The Boeing Co. [BA] currently is competing for about $14 billion worth of additional satellite/space-related business, an area that already generates $3.2 billion of annual revenues, according to Craig Cooning, vice president and general manager of Boeing Space and Intelligence Systems.
New contracts would add to an existing backlog of about $6 billion to $7 billion, he said.
Cooning also was asked about another program where Boeing has a presence, the Geostationary Operational Environmental Satellite-R Series constellation of satellites, poised for a potential contract award.
GOES-R could face a financial crunch harming the program if Congress uses a continuing resolution to fund the program, which effectively would freeze funding in the fiscal year ending Sept. 30, 2009, at the current level in fiscal 2008.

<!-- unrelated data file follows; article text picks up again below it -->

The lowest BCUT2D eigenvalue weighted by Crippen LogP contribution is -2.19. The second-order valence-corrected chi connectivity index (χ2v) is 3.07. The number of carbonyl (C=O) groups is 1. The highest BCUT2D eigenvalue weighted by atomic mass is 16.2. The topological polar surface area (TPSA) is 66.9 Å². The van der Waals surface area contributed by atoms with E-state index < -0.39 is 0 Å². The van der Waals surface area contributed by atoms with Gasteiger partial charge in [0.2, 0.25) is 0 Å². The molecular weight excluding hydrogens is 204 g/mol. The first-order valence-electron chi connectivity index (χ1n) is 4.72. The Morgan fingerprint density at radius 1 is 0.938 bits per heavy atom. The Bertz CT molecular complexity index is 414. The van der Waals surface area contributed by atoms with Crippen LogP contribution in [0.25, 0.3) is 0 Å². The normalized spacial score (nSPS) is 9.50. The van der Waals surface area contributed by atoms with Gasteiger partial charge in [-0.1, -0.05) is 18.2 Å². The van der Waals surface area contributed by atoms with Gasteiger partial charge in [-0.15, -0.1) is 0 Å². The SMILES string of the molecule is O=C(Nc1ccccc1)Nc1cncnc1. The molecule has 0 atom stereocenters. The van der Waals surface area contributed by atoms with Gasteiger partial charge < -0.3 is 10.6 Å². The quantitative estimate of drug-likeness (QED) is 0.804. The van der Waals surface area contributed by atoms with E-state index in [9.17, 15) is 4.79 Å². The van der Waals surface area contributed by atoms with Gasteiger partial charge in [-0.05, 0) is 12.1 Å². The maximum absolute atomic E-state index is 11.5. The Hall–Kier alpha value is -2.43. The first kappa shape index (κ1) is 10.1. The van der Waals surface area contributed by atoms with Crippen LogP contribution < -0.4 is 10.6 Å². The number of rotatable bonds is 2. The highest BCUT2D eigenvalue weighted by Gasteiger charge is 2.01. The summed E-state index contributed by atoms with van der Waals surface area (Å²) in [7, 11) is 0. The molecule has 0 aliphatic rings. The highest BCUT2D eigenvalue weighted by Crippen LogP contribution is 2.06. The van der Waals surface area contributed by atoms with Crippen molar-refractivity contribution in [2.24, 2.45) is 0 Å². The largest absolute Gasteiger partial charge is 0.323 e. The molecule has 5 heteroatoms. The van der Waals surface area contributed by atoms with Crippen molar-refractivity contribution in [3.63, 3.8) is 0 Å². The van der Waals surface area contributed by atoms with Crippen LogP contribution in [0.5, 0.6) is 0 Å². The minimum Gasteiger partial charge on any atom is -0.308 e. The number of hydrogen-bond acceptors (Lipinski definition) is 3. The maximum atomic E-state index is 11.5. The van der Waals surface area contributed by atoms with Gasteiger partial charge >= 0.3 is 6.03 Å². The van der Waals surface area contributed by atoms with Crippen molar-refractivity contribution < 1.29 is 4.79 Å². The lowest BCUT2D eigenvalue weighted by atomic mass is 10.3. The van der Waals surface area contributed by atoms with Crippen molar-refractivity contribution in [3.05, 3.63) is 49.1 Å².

That harm could occur, unless an exception were granted for the GOES-R program.
"We’re working closely with" the National Oceanic and Atmospheric Administration, and with NASA, Cooning said.
This is, he stressed, an important program, because GOES satellites provide weather information that can be critical in major storms.
"The national need of having weather satellites up there on a constant basis" is vital, he said. "Clearly, we need to get on with the replacement for GOES-N, O and P. And that’s what GOES-R is supposed to be."
For example, he noted, such satellites are crucial to tracking storms such as Hurricane Katrina, to warn people and permit preparations to reduce damage and loss of lives.
Cooning declined to say that Boeing is lobbying Congress actively on the GOES-R funding issue, but the firm is providing support for those needing information, he indicated.